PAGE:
FSF is creating a problem that never existed!
Posted Oct 2, 2006 8:06 UTC (Mon) by mingo
In reply to: FSF is creating a problem that never existed!
Parent article: Busy busy busybox
This unprecedented legal power of the FSF derives from their legal ability to unilaterally change the license after 15 years, by using the wildcard "or any later" language, without any legal obligation for consent from the community!
I also think that many people (like myself) have put efforts into GPL-ed projects without fully realizing this legal power and the legal effects of the "or any later version" and the "similar in spirit" clauses. We are all just coders after all, with little care for the legal smallprint.
The FSF is now trying to pretend that the changes in the GPLv3 were "always intended to be there" and that this somehow resulted in every contributor having accepted that intent being codified into the license. The FSF apparently does not realize its deep moral obligations that comes with its legal power over this huge codebase. (of which codebase the FSF wrote only a very small portion)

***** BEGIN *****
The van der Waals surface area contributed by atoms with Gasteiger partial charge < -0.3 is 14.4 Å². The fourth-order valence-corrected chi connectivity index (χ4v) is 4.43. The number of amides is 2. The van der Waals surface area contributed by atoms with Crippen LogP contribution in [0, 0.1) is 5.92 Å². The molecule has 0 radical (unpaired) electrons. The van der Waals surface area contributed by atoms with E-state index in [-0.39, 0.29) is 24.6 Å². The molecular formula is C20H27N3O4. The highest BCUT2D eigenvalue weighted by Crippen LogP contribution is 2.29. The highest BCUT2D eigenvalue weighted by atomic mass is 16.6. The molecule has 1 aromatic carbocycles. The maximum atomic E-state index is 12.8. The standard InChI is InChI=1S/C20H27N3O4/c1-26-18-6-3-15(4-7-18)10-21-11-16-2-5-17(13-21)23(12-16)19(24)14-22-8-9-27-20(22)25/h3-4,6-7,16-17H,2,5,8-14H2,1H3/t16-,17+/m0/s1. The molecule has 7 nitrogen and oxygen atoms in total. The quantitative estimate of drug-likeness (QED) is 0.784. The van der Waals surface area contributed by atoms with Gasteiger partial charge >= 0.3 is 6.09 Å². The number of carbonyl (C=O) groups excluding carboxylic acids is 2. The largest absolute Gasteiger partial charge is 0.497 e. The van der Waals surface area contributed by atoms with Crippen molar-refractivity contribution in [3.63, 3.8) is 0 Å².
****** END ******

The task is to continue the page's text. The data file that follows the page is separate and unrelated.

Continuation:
What worries me most about the GPLv3 process arent even the technical flaws of the GPLv3 draft (because flaws can be fixed), but the apparent and fundamental lack of acceptance of the moral obligations that the FSF owes to the more than one hundred thousand contributors of this hugebase. The FSF, having started this project still believes they have a moral right to unilaterally control its future, and are trying to enforce their moral vision, apparently just because they legally can.
Without realizing this enormous moral obligation, and without codifying that obligation into the license and into the license update process i feel there is no possibility for the GPLv3 process to be open in the sense of free software: we should not only have the ability to see the process, but also the ability to modify it. (And if that cannot be done legally: dont do it then. Remove the "or any later" language and go the normal way of acquiring the hearts and minds of contributors: by convincing them to use a new license, once it has been released, for newly written code or for old code they wrote and are willing to relicense, one by one.)
This unilateral "Richard Stallman is the judge and jury" process is a parody of free software and is humiliating to me personally.
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